Long-term historical trends "can give us a rough sense of the likelihood of unrest in different places -- very unlikely, say, in Demark, very likely in Somalia -- but not of the specifics of what will set off violence, when exactly it'll happen, or why some particular event like Mohamed Bouazizi burning himself in Tunisia will bring the Egyptian government to the verge of collapse, while the Libyan and Syrian rulers have survived, so far, anyway," Morris said.
At this point, in its still unsettled state, anything seems possible for Egypt. But even if it emerges quickly from its problems, it's unlikely to see a smooth return to its outsourcing effort, according to Prof. Leslie Willcocks, director of The Outsourcing Unit at the London School of Economics.
Egypt's "outsourcing initiative was part of a much bigger economic development initiative, and it was all 'owned' by an inner group within the government and related agencies," Willcocks said. "Any handover of ownership of these projects is likely to be very disruptive and will slow the processes in hand."
"Any new government would be foolish to throw away the advances made," she said. "But worse things have been done in other countries as a result of political upheaval."
The emerging markets "are by their nature risky in some regard," said Ian Marriott, a Gartner analyst, who worked on the top 30 list. He cited riots in Indonesia, Thailand, concerns about gang violence in Mexico, and the bombings in India as examples of continuing global volatility.
Marriott said that in terms of Egypt, Gartner did raise in its report the uncertainty of the politics in that country, the upcoming election and mistrust of the young people in it. "We called out to the extent that we could that there is a degree of political instability there," he said.
But you can't "get too far into the politics," Marriott said. "You have to make a balanced business decision."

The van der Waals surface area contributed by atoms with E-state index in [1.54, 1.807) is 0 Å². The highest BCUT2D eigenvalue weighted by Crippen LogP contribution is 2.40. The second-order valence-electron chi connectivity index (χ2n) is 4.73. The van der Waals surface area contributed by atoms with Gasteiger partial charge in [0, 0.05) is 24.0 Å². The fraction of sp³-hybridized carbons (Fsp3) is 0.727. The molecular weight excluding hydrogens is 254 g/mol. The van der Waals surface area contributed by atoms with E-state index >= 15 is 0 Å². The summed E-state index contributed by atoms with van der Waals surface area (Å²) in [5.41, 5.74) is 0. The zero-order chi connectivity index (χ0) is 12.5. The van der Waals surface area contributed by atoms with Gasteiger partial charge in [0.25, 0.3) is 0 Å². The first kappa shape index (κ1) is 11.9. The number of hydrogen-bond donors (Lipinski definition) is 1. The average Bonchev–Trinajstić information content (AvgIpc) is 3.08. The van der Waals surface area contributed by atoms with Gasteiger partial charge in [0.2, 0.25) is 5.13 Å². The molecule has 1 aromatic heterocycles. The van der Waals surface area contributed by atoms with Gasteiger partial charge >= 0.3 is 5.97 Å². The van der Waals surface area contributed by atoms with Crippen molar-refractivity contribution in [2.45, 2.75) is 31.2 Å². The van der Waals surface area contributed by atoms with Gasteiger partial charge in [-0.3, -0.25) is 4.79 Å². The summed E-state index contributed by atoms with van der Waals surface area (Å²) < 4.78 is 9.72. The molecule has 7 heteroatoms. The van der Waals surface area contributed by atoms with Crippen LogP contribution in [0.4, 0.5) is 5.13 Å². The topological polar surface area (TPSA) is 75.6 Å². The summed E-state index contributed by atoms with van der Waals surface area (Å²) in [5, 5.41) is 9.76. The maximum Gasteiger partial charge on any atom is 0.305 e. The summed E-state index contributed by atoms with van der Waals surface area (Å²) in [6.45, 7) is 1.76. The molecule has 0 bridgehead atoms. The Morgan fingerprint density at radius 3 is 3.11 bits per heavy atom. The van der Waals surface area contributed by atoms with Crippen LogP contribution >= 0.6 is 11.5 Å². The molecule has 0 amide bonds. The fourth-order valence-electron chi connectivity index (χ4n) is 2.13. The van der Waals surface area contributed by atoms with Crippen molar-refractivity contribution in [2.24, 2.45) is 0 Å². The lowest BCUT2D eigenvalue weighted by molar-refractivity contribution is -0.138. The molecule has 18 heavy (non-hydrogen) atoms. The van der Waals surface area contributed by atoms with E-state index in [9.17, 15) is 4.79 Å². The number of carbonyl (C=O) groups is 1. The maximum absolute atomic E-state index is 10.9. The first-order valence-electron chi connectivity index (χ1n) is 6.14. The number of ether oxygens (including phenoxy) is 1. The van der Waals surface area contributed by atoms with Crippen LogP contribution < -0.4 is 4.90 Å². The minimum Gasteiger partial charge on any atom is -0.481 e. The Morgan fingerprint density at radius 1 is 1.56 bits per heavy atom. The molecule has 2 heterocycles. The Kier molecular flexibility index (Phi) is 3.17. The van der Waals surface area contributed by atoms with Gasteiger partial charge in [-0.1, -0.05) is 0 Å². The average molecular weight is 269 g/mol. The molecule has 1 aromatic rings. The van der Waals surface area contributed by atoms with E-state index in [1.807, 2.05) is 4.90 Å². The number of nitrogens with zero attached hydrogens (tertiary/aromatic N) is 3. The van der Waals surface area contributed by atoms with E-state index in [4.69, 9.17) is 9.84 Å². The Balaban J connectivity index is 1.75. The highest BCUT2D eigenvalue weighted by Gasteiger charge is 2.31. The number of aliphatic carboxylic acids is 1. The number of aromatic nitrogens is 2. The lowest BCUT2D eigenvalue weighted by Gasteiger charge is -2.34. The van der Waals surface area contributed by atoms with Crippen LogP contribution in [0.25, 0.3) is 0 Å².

Similarly, A.T. Kearney looked at political risk as well as broad spectrum of its business environment.
Gott said political risk is assessed as part of the overall business environment that includes such things as IT security, infrastructure, and level of corruption. But what gave Egypt strong marks are its workforce, with a large output of graduates in engineering and increasing levels of certifications.
Egypt had been moving up in its rankings, said Johan Gott, a manager at consulting firm and author of its Global Services Location Index.
Five years ago, Egypt was an unknown in outsourcing, Gott said. "Egypt was a late comer," he said. "[But] Egypt exhibits many of the same qualities that India had when India started to grow."
The Egyptian government estimates its outsourcing market at more than $1 billion, but Frances Karamouzis, an analyst at Gartner, estimates that Egypt's offshore services, measured as an export, is about $150 million.
Karamouzis said she reviewed three years' worth of material from key Egyptian entities, included presentations and written material, "and there was never a single slide that had extensive data and positioning regarding geo-political risk, government issues, treasury risk, crime, safety issues, and other items," she said.
"[Egypt] will now have to be in crisis mode to create materials, marketing collateral, substantiated data and factual information in order shift perceptions and reality," Karamouzis said.
Morris said that long-term patterns are good for predicting general trends and statistical probabilities but not so good for predicting details, such as that Ben Ali, the former president of the Tunisian Republic, would have to flee Tunisia and that Hosni Mubarak, the Egyptian president, might have to resign.
"And, of course, taking the long-term view, it could well turn out that after a few weeks of violence Egypt settles down again and emerges from all this with a stronger government and becomes an even more attractive location for offshoring technology," Morris said.
Patrick Thibodeau covers SaaS and enterprise applications, outsourcing, government IT policies, data centers and IT workforce issues for Computerworld. Follow Patrick on Twitter at @DCgov or subscribe to Patrick's RSS feed. His email address is email@example.com. Read more about outsourcing in Computerworld's Outsourcing Topic Center.